The same can be said for the kotel. The fact that it is a place that has such a history of people praying to hashem makes it a holy place where it is preferable to pray regardless of it's actual signifigance.

Don't just write it off.

Wed Sep 20, 12:19:00 AM 2006  
Blogger Karban Nesanel said...

bracha...yes, maybe there SHOULD be arrows...

yeah, the muslim quarter *sigh* we all know how i feel about that...

dani...yeah, i knew i forgot something in the "dont get me wrong paragraph." im not writing it off, of course it has kedusha, but only kedusha that of a makom tefilla, thats it. no kedusha of beis hamikdash or anything else like that, just of a makom tefilla.

im only writing off what should not have been written in the first place.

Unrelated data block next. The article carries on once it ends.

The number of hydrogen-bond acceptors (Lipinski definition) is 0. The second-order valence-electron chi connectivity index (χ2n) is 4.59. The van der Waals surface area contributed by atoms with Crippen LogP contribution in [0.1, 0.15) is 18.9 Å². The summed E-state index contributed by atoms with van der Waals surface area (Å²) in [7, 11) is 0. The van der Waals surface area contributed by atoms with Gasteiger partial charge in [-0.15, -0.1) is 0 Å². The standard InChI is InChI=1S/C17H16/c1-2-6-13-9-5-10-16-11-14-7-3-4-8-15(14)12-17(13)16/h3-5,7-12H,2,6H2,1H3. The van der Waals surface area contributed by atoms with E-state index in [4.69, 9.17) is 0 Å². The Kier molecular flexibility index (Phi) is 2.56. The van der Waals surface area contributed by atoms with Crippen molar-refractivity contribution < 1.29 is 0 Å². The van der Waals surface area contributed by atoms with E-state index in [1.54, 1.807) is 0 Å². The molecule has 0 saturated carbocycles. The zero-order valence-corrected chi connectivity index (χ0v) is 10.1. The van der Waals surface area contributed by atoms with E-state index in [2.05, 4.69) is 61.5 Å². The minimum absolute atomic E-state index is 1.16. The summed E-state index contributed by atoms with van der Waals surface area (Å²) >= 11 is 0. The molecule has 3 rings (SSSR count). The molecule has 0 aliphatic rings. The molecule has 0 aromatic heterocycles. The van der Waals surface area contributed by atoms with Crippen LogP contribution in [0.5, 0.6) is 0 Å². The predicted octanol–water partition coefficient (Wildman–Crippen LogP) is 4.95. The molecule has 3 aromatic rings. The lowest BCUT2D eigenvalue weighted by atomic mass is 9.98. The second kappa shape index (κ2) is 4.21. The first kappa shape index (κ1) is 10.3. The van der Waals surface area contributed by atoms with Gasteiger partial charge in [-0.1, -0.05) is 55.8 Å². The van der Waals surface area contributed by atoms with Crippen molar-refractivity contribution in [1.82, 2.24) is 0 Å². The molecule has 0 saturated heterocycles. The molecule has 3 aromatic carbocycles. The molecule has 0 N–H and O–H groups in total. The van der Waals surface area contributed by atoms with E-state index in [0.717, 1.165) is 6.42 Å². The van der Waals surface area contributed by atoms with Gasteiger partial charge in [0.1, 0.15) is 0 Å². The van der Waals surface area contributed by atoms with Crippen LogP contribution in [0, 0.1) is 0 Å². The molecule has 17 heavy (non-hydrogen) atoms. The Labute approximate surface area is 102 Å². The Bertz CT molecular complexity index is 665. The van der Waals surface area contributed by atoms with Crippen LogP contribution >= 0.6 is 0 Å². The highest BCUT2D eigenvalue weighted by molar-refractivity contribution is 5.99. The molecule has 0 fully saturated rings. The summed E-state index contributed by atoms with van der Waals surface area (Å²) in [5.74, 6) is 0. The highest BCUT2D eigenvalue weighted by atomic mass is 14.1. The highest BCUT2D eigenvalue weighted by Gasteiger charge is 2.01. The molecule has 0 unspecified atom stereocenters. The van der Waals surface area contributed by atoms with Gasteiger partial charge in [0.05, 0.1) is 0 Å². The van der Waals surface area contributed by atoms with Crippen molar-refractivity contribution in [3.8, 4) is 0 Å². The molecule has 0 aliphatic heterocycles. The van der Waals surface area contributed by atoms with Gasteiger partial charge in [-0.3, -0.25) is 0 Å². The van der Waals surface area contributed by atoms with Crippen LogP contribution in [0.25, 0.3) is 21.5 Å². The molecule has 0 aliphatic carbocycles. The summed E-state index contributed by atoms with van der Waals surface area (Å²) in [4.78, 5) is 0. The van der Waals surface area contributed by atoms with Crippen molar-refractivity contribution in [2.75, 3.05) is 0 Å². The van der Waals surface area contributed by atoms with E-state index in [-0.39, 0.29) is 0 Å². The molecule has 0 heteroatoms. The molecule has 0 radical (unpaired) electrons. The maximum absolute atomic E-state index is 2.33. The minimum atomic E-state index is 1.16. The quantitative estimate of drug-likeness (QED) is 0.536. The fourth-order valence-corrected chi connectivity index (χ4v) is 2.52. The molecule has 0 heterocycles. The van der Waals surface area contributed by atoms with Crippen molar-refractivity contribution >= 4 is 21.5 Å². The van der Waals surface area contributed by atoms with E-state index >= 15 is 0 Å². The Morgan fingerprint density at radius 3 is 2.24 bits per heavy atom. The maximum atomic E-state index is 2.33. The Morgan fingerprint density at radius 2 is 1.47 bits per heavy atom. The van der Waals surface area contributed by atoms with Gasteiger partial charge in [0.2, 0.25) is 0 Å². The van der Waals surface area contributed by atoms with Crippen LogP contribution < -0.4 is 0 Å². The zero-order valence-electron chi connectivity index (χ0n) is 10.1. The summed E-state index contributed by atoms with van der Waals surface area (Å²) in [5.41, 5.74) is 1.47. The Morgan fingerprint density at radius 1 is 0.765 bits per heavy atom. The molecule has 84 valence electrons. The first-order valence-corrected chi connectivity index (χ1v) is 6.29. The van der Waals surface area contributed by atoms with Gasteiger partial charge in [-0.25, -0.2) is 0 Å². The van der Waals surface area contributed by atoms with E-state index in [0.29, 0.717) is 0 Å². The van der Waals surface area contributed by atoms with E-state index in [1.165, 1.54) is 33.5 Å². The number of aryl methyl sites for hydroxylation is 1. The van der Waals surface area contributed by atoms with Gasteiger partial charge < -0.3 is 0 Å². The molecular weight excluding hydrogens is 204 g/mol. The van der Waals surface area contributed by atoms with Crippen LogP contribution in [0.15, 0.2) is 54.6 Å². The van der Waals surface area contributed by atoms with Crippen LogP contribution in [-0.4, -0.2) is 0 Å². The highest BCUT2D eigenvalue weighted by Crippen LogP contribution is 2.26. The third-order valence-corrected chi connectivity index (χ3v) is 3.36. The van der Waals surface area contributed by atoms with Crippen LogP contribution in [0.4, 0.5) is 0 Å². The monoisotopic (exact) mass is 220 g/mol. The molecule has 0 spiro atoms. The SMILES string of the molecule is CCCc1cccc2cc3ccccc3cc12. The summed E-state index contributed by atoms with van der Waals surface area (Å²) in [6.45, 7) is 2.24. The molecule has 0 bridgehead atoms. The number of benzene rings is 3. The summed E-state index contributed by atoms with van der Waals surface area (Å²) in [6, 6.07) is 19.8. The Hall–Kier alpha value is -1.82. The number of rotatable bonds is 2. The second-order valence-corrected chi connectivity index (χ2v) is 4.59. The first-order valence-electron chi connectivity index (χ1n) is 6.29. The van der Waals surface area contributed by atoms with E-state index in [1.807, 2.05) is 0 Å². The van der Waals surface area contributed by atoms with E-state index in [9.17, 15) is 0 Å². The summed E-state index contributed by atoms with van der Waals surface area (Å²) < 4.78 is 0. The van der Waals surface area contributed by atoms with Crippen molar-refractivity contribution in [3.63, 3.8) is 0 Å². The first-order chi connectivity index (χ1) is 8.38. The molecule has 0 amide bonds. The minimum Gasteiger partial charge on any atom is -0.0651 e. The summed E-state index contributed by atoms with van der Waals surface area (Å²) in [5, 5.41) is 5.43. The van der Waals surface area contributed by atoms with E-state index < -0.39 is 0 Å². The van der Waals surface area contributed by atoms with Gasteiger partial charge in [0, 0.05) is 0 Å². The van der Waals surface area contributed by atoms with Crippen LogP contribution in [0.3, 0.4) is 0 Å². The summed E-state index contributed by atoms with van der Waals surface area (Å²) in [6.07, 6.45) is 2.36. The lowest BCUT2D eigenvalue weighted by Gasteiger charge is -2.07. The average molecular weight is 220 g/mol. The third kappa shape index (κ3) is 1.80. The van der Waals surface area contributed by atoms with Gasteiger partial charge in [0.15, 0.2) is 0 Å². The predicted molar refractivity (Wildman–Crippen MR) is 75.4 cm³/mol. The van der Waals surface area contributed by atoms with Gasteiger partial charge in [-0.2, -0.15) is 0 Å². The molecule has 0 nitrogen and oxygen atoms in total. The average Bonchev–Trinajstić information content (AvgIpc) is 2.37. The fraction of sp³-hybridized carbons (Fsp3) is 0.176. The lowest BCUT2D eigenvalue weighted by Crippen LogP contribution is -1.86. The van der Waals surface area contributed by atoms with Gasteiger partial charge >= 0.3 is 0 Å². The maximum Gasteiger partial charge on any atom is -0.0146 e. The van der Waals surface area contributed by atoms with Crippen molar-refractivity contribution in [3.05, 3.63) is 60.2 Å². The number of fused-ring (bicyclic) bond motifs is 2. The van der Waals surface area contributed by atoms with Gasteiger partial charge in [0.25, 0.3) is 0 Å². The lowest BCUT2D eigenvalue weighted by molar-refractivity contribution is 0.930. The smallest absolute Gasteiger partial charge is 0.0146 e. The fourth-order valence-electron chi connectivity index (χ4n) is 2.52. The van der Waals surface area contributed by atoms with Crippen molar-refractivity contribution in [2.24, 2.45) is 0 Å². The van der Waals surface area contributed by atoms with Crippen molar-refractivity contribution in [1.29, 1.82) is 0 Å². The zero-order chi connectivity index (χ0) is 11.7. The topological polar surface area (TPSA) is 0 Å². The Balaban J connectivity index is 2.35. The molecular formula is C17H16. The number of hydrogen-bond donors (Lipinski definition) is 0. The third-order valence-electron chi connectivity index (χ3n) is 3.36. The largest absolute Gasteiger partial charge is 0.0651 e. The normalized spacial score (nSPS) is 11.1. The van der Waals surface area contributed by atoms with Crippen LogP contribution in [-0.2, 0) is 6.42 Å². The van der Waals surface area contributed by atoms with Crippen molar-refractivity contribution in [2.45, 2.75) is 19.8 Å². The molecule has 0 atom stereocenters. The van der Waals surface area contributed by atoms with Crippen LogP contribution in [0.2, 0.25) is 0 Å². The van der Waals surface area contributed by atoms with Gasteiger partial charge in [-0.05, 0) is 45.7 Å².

Wed Sep 20, 01:05:00 PM 2006  
Blogger Bracha said...

Write a letter to the Cheif Rabbi of the Kotel...maybe that will get some arrows in. Maybe a petition would be more effective...

Wed Sep 20, 02:51:00 PM 2006  
Blogger Special Ed said...

it's actually a machlokes rishonim I believe rambam and someone else as to whether the kotel has intrinsic kedusha. It is a makom tefilla, but more than that there is the distinct possible that the kotel was built on a angle, and tehrefore much of it hovers and/or touches har habayis. My Rebbe would never touch the kotel, and I've heard the same thing said by many other respectable talmidei chachomim.

Thu Sep 21, 03:28:00 AM 2006